**It is important to emphasize that social accountability is the operationalization of a number of key principles which are at the heart of both democratic governance and a human rights-based approach (HRBA) to development. States are legally responsible for commitments they have made under international human rights treaties and their own national legislation. Rights-holders are entitled to hold them to account for these obligations and can use a wide array of formal and informal measures do so. Formal measures include legal mechanisms, such as the use of courts and international treaty bodies". AND FINALLY i have perhaps made some english mistake because i speak french. sorry for that. ".
You are welcome to write in french if it is easier. The system will translate automatically for the rest of us. You can also set your preferred language to french and have posts translated into french for easier reading.
Thanks for your very interesting and valuable contribution!
Thank you for that information.
You are welcome! Let me know via direct message if you need guidance or would like to organize a quick one on one skype introduction to the platform.
If you have not done so already, do review the Frequently Asked Questions topic which provides many answers to common questions all in one place.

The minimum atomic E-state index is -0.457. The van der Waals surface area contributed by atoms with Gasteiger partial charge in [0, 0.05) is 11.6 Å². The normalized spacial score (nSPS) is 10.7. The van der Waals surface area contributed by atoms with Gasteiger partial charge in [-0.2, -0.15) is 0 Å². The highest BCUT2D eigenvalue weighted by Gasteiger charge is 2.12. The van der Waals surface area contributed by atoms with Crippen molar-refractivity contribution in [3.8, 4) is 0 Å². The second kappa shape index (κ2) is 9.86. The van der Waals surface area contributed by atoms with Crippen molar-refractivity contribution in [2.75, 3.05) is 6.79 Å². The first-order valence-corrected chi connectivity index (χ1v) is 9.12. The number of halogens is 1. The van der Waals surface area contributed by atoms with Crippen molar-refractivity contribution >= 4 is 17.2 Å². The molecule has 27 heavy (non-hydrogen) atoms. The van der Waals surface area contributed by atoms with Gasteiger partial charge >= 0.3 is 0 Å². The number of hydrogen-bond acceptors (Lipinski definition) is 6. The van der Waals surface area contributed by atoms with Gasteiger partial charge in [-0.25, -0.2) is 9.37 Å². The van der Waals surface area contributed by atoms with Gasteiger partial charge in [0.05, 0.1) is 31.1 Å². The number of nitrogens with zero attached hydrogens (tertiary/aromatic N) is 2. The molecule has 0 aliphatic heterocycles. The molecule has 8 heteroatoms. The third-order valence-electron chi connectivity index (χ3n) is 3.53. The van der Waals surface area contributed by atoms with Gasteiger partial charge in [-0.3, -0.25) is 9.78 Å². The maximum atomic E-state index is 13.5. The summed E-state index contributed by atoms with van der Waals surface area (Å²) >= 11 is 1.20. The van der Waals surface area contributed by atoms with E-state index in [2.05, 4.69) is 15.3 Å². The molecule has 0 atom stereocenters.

And…the english was great!
- World Bank Blog touches on accountability & grievance redress
- OpEd on bribery & FCPA
- Evidence review: P18 - legal literacy & education outcomes P19 - accountability/bribery examples P21 - legal literacy & healthcare integration P32/33 - impacts on institutional practice
This piece covers the integration of access to justice into social accountability programming Rethinking social accountability in Africa Do you know of any other good resources - @vivekmaru @abigailmoy?
@staceycram thank you for your contribution theses documents will be of a good help for me because l need everything about LEP to write my doctorate
World Bank also recognizes the importance of law in social accountability:
“The concept of social accountability underlines both the right and the corresponding responsibility of citizens to expect and ensure that government acts in the best interests of the people. The obligation of government officials to be accountable to citizens derives from notions of citizens’ rights, often enshrined in constitutions, and the broader set of human rights. Social accountability initiatives help citizens understand their civic rights and play a proactive and responsible role in exercising those rights.”